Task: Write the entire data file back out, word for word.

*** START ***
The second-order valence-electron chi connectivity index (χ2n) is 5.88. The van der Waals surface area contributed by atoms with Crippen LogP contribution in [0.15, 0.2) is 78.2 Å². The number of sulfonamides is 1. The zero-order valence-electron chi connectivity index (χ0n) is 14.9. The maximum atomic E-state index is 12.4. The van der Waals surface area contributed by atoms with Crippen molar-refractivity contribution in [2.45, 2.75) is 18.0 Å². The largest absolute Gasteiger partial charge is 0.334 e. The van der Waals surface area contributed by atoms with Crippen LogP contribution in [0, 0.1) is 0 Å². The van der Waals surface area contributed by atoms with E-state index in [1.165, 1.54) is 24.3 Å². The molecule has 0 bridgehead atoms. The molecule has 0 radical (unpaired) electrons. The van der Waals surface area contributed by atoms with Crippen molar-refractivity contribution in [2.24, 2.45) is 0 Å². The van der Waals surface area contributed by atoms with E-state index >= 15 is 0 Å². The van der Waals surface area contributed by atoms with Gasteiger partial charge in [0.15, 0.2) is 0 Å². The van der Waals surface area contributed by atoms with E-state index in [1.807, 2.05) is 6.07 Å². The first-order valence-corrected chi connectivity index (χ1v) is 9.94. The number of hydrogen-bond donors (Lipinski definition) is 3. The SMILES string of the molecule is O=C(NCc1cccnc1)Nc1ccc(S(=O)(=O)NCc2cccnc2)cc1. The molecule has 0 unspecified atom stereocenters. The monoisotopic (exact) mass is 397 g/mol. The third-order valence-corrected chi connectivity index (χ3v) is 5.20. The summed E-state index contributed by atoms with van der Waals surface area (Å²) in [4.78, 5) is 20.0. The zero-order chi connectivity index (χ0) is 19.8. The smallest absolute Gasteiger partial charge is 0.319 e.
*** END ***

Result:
The second-order valence-electron chi connectivity index (χ2n) is 5.88. The van der Waals surface area contributed by atoms with Crippen LogP contribution in [0.15, 0.2) is 78.2 Å². The number of sulfonamides is 1. The zero-order valence-electron chi connectivity index (χ0n) is 14.9. The maximum atomic E-state index is 12.4. The van der Waals surface area contributed by atoms with Crippen molar-refractivity contribution in [2.45, 2.75) is 18.0 Å². The largest absolute Gasteiger partial charge is 0.334 e. The van der Waals surface area contributed by atoms with Crippen LogP contribution in [0, 0.1) is 0 Å². The van der Waals surface area contributed by atoms with E-state index in [1.165, 1.54) is 24.3 Å². The molecule has 0 bridgehead atoms. The molecule has 0 radical (unpaired) electrons. The van der Waals surface area contributed by atoms with Crippen molar-refractivity contribution in [2.24, 2.45) is 0 Å². The van der Waals surface area contributed by atoms with E-state index >= 15 is 0 Å². The van der Waals surface area contributed by atoms with Gasteiger partial charge in [0.15, 0.2) is 0 Å². The van der Waals surface area contributed by atoms with E-state index in [1.807, 2.05) is 6.07 Å². The first-order valence-corrected chi connectivity index (χ1v) is 9.94. The number of hydrogen-bond donors (Lipinski definition) is 3. The SMILES string of the molecule is O=C(NCc1cccnc1)Nc1ccc(S(=O)(=O)NCc2cccnc2)cc1. The molecule has 0 unspecified atom stereocenters. The monoisotopic (exact) mass is 397 g/mol. The third-order valence-corrected chi connectivity index (χ3v) is 5.20. The summed E-state index contributed by atoms with van der Waals surface area (Å²) in [4.78, 5) is 20.0. The zero-order chi connectivity index (χ0) is 19.8. The smallest absolute Gasteiger partial charge is 0.319 e.